The Cyber Boxing Zone Journal

A/K/A The America Online Boxing Newsletter

Special Holyfield-Moorer II Edition


by Pusboil

Once again The Cyber Boxing Zone responds to the call to bring you our unfiltered reports on last night's action. For our earliest reports we have Joe Bruno (rumor has it he was up until five this morning working on it), Thomas Gerbasi, Dscribe DC, and a short piece from yours truly. We will have more reports coming throughout the day so please check back. A big thank you to all of our writers who contributed to this entire special edition.

Evander Holyfield-Michael Moorer II (Thomas and Mack Center, Las Vegas, NV, Nov. 8, 1997)

by DscribeDC

Q: What do Michael Moorer and Marv Albert have in common?
A: They were both publicly embarrassed by ill-fitting teddies.

Q: What do Michael Moorer and Bill Clinton have in common?
A: They're going to have to spend years explaining why they reached for a Roach.

As IBF heavyweight king Michael Moorer strode to the ring at Las Vegas' Thomas and Mack Center, clad in a nondescript gray warm-up shirt, the PA speakers blared the sounds of MC Rob Base and DJ EZ Rock: "It takes two to make the thing go right/It takes two to make it out of sight..." Hard to imagine a more appropriate theme for this rematch of two heavyweight rulers whose careers have exhibited such dizzying highs and such lamentable lows.

Clearly Rob Base's sentiments were on the minds of the fight mob; would the Real Moorer and Holyfield show up for this bout? If both fighters were mentally and physically prepared, it would be the Attack at the Mack. If either man decided to resort to the sluggishness that had plagued his weakest moments (the Vaughn Bean mess for Moorer; the Bowe losses or perhaps the Bert Cooper near-disaster for Holyfield), the Rematch could turn into a Gyp on the Strip.

Holyfield, for his entry, strode in, bopping to gospel like Flip Wilson's old TV Rev. Leroy of the Church of What's Happenin' Now, his robe emblazoned with the bible verse Philippians: 4:13 ("I can do all things through Christ which strengtheneth me"). As it turns out, he would get all the strengthenething he would need.

This highly interesting rematch ultimately turned into eight rounds of virtually non-stop, vein-bulging, heart-pumping combat, with the game, but overfed and overmatched Moorer suffering five knockdowns en route to a tamely-protested but humane stoppage.

The strategic line on the bout set up Moorer's battering-ram jab vs. Holyfield's dogged in-fighting. In the early rounds, Holyfield appeared to have the best of things, actually winning the war of jabs in the first before Moorer nearly turned the tide with a punishing hook against the ropes near round's end. In the second stanza, Moorer's jab was still nowhere in evidence, but he seemed to use his considerable physical bulk to muscle a weakening Holyfield around the squared circle. By the third, despite a cut opened by an accidental clash of heads, Evander seemed to have things going mostly his way, ducking under Moorer's jab to launch damaging hooks to the body and uppercuts to the head.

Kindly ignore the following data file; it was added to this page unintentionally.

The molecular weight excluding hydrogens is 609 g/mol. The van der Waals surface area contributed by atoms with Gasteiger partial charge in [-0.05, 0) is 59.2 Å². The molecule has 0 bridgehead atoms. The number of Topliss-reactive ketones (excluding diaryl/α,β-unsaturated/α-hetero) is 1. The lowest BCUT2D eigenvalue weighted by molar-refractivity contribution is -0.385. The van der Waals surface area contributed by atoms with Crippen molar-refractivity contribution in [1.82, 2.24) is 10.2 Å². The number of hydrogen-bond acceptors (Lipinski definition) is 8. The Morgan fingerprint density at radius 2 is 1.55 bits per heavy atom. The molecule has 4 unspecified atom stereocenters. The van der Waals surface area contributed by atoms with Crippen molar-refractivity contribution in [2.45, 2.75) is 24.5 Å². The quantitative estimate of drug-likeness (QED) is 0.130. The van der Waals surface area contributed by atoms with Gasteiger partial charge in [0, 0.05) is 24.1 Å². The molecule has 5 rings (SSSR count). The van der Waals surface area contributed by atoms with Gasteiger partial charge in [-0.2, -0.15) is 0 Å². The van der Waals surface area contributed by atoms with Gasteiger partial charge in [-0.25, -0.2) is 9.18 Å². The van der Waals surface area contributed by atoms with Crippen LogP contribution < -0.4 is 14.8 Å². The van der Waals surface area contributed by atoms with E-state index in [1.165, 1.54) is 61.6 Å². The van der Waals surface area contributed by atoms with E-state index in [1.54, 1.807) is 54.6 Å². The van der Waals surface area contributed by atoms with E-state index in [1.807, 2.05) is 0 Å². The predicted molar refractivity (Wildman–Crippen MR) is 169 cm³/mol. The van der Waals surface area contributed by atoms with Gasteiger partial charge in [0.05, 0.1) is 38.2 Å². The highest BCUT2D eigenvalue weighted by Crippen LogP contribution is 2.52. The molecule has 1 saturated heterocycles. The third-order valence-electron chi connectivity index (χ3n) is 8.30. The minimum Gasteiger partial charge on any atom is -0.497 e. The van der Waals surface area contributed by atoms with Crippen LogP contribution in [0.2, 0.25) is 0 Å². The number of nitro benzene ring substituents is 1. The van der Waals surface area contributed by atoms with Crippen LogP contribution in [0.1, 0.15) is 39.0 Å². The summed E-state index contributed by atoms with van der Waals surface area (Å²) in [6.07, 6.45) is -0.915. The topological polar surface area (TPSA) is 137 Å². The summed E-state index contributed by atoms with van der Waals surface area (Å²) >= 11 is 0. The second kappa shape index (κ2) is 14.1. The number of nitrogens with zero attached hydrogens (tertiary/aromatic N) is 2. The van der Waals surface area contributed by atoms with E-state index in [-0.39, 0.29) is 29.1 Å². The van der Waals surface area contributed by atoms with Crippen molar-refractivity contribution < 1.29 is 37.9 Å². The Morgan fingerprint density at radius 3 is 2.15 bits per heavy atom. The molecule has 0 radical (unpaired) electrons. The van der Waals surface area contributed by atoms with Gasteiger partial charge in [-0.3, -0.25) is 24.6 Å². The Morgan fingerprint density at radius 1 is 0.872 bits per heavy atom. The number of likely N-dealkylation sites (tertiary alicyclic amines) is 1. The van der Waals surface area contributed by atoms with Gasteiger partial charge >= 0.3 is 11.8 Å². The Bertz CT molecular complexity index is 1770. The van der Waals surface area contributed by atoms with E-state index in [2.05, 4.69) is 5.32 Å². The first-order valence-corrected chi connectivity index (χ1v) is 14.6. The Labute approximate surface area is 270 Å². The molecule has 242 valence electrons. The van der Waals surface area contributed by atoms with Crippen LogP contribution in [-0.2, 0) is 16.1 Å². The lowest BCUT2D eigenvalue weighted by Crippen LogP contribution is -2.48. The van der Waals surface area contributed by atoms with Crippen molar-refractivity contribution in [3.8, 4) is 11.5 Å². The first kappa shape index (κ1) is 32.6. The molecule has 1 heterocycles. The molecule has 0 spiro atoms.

Moorer showed signs of establishing the jab and turning the tide in rounds four through six, but the fight's first knockdown in the fifth round -- Holyfield felling Moorer with a straight right hand -- was a harbinger of a melee that may have been the wildest heavyweight set piece since Foreman-Frazier I. All we needed was someone to bellow "Dyown goes Moo-ruh! Dyown goes Moo-ruh!..." All told, Michael went down five times in this one, deeply disappointing given his competitiveness in the bout, but hardly surprising when one considers that Moorer's chin has always been suspect and he has been on the canvas more times in his heavyweight career than Jackson Pollock.

True, Moorer did fight relatively well (given his lackluster recent performances) and showed incredible heart climbing up off the floor five times, each time willing to continue. But the ringside wags went a bit overboard, in the opinion of this reporter, proclaiming a spike in Moorer's stock and a new marketability for the champion. Didn't anyone think it was funny that, after Freddie Roach's great camp, Michael waddled in at a hefty 223 pounds, some dozen pounds heavier than he was for his shameful performance against Mr. Bean? As Ayn Rand would have guessed, Atlas Shrugged.

Perhaps the most alarming part of the whole evening came during Jim Gray's post-fight interview with the almost psychotically-effusive Don King (with an HBO biopic on the horizon, does he feel that he has to out-Don King Ving Rhames?), when he strongly implied that the badly-needed and widely-desired Lennox Lewis unification bout would be shunted aside for yet another rematch with the Uneasy Rider, poor rage-afflicted, downhill-sliding, terminally-misunderstood Mike Tyson, who has already paid "more fines than all of history" and will be reinstated by the Nevada State Athletic Commission just as surely as Deion Sanders will sidestep a Sunday afternoon collision.